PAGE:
Writing Out the Letters
Syriac has twenty-two letters. Esṭrāngellā is the oldest style of writing, although all three scripts belong to all Syriac traditions. Syriac manuscripts demonstrate varied mix of styles that scripts today considered mutually exclusive were originally found across a broad continuum. Western (Sertā) often appear from the pen of a very Madnḥaya writer and visa-versa. Nevertheless, the advent of the printing press has seen the scripts become consistently segregated by church tradition. Sertā style is used by the Syriac Orthodox and Madnḥaya is used by the members of the Church of the East, or ‘Easterners.’ Serṭā itself means to scratch, to draw, or to write, but here it likely refers to a script developed first for the beeswax covered writing tablet, which likely gives the style its pointed and elegant style. Among Easterners, it is also called rhatā, or running script due to its quick form. Under the name of rhatā, it was considered an Eastern Script, although today few know of this tradition. A well-formed Syriac writer will know all three scripts with little difficulty.
The reed dip pen is the traditional writing instrument. Before the advent of paper, parchment was used, which was expensive. Writing of a less permanent nature would be done on a wooden board that had a raised frame with beeswax so that writing could be carved into it with a sharp stylus. Permanent writing, and eventually all writing as paper became an affordable and, later, disposable medium, was achieved with a cut reed and either India Ink or Iron-Gall ink. Eastern Script’s more broad and bold style requires several strokes and consumes more ink per letter than Western Script, which is written with a more narrow cut to the reed. Western Script more often draws a letter left to right whereas Eastern from right to left, assuming the scribe is writing with the page at a 90-degree counter-clockwise rotation. Given the western habit of writing on a desk, with paper roughly perpendicular to the edge of the desk, this translates to Western more often forming letters from the top down, versus the bottom up tendency of the Eastern scribe. Middle Eastern scribes traditionally sit on a floor mat, using their thigh as a writing surface and thus forming lines of script almost perpendicular to their waist. Small desks or lap boards are also used while seated.Syriac calligraphy here. For any beginner interested in trying a broad tipped pen for Syriac writing, there are modified Pilot fountain pens available that permit proper letter formation as if using a reed pen and ink jar, but with much less technical skills required. Traditionally ink must be kept at the appropriate consistency in a jar with silk thread, and then applied with a reed properly cut, with its tip maintained.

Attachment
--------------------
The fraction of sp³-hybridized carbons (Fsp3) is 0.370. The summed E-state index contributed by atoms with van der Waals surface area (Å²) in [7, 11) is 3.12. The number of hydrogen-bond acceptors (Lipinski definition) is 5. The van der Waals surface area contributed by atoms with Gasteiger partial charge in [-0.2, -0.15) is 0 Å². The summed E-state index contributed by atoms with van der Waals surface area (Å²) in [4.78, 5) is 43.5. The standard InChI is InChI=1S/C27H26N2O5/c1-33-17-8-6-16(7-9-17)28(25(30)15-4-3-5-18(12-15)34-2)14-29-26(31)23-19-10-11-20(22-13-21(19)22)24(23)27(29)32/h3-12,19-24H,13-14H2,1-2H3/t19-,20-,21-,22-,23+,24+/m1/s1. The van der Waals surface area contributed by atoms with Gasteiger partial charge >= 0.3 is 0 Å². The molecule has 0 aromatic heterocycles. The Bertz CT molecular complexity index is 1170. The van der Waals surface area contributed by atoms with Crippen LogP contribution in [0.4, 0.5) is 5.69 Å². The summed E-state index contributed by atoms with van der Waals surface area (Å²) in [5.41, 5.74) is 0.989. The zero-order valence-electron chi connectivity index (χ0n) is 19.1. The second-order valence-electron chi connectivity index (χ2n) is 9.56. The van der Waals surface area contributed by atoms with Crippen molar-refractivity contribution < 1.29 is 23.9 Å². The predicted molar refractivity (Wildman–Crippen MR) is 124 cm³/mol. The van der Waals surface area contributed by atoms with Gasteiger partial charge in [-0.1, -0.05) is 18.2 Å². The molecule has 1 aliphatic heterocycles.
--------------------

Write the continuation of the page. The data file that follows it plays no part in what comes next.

Traditionally, the alphabet is taught using a set of five mnemonics:
ʾabgad hawaz ḥaṭi kalman saʿpaṣ qaršaṯ
ܐܲܒܓܲܕ ܗܲܘܲܙ ܚܲܛܝܼ ܟܲܠܡܲܢ ܣܲܥܦܲܨ ܩܲܪܫܲܬ.
Consonants āṯwāṯā (ܐܵܬܼ̈ܘܵܬܼܵܐ):
Gutteral/gag̱rāyāṯā: ʾ, h, ḥ, ʿ ܓܲܓܼܪܵܝܵܬܼܵܐ: ܐ، ܗ، ܚ، ܥ
Lingual/lešānāyātā: d, ṭ, l, n, t, r ܠܸܫܵܢܵܝܵܬܵܐ: ܕ.ܛ.ܠ.ܢܢ. ܬ. ܪ
Palatal/ḥekāyātā: g, y, k, q ܚܸܟܵܝܵܬܵܐ: ܓ. ܝ. ܟܟ. ܩ
Dental/šenāyātā: z, s, ṣ, š ܫܸܢܵܝܵܬܵܐ: ܙ. ܣ . ܨ . ܫ
Labial/sepwātānāyātā: b, w, m, p ܣܸܦܘܵܬܵܢܵܝܵܬܵܐ: ܒ. ܘ . ܡ. ܦ
 Also called silibants or mašrqānāyātā
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